Well, CAST 2011 has shipped.
A few minor bugs, but it looks like the value far outweighed the problems.
James and I wanted it to be THE context-driven event, and it was — speakers from around the world, a tester-themed movie, tester games, a competition, lightning talks, emerging topics, half-day and full-day tutorials, an EdSig with Cem Kaner present on Skype, a live (3D) Weekend Testers Americas session, professional webcasts to the world, debates, panels, open season, facilitation, music, a real-time Skype coaching demo, real-time tweets, live blogs, live LIVE blogs posted as it happened (via http://typewith.me) and red cards for those who needed to speak NOW.
Notice the pattern? Just enough structure to allow play and exploration. Function and facilities for people to listen and trade ideas. We provided the place to play and a rough agenda of what could be discussed, but self-organizing professionals did the rest.
And after the conference, they are still organizing. Sure, I bet a lot of business cards were exchanged, but there’s still traction on the #CAST2011 Twitter hashtag, there are new blogs, there’s talk about EuroCAST and a Brazil CAST.
I may have been presiding officer, but when the show started, I turned it over to the crowd and rode along. Sure, I spoke a few times to the assembled guests, made announcements and reminders, kicked us off in the morning and kicked us out at night, but it was more like being a maitre d’ — I just seated the guests and they made their own dinner conversation.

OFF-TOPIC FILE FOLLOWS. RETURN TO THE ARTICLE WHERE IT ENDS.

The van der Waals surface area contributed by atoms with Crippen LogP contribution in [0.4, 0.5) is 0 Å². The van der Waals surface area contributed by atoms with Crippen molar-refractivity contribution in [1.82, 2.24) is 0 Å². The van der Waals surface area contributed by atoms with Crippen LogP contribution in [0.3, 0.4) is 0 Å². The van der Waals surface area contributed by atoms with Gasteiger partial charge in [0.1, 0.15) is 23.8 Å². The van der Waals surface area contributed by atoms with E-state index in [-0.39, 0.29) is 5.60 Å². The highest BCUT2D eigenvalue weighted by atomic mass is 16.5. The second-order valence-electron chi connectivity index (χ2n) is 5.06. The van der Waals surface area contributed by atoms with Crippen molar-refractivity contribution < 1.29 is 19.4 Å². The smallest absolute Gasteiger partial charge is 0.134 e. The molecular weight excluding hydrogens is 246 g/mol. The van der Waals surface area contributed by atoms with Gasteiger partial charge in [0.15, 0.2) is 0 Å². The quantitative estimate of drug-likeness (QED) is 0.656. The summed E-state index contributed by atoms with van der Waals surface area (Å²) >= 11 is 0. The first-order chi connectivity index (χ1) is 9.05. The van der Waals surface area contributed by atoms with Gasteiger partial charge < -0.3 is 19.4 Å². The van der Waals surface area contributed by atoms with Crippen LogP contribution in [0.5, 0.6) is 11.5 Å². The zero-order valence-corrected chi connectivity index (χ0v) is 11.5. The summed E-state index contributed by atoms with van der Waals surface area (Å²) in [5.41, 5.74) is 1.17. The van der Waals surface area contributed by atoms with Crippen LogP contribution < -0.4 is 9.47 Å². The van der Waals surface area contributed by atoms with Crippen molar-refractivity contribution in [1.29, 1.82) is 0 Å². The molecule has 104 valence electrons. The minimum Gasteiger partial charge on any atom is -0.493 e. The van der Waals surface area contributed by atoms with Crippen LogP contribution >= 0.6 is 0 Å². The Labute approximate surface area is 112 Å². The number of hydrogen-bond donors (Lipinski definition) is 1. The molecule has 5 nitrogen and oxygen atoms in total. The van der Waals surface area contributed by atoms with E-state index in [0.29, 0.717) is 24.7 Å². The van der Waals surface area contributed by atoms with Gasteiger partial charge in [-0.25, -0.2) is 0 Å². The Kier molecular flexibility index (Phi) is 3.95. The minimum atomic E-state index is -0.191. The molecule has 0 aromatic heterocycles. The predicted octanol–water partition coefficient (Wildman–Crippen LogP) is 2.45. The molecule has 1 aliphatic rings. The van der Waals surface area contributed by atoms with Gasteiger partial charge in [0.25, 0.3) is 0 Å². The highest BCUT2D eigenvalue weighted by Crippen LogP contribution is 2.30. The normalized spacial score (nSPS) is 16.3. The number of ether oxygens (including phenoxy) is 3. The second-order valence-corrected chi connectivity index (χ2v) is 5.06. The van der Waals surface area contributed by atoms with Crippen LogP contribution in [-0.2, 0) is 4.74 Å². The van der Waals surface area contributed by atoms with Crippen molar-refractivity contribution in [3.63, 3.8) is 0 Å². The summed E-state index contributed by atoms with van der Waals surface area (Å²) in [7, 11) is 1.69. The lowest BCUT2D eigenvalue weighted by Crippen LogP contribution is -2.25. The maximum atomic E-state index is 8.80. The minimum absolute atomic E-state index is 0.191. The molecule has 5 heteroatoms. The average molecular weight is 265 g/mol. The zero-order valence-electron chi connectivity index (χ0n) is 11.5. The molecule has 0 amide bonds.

I’ll help the AST find a place to stage 2012 (likely here in the Bay Area), but I’ll advise next year’s president to make sure there is the same open space to adapt, improvise, and learn so that professionals can decide for themselves if it was worthy of their time. Lessons here for software development, for sure.
Until next time, thanks to my core staff — James (theme, tracks and speakers), Ben Yaroch (marketing and media: website, printing, signage broadcasting), and Paul Holland (facilitation, finances, online registration) — to the amazing Danielle Guenther with Lynnwood Convention Center’s extraordinary staff — to Dawn Haynes for turning the reg desk into a full-fledged command center… to the facilitators who kept conversation moving (Paul, Tim Coulter, Sherry Heinze, Nancy Kelln, Mike Goempel).. to Matt Heusser and Peter Walen who encouraged topics to emerge all day, to Michael Larsen for hosting WTA3D, to all of the speakers who sacrified their time, money and sleep… to Doug, Tim, Dee Ann, Cem, Becky, and Lynn for keeping a presence for AST programs and elections, to the sponsors, board members, and people who wanted to help but were turned down because things were going smoothly…
….but last and best, my thanks to the 200 people who showed up in person (and over 800 unique visitors online) who gave it all a reason.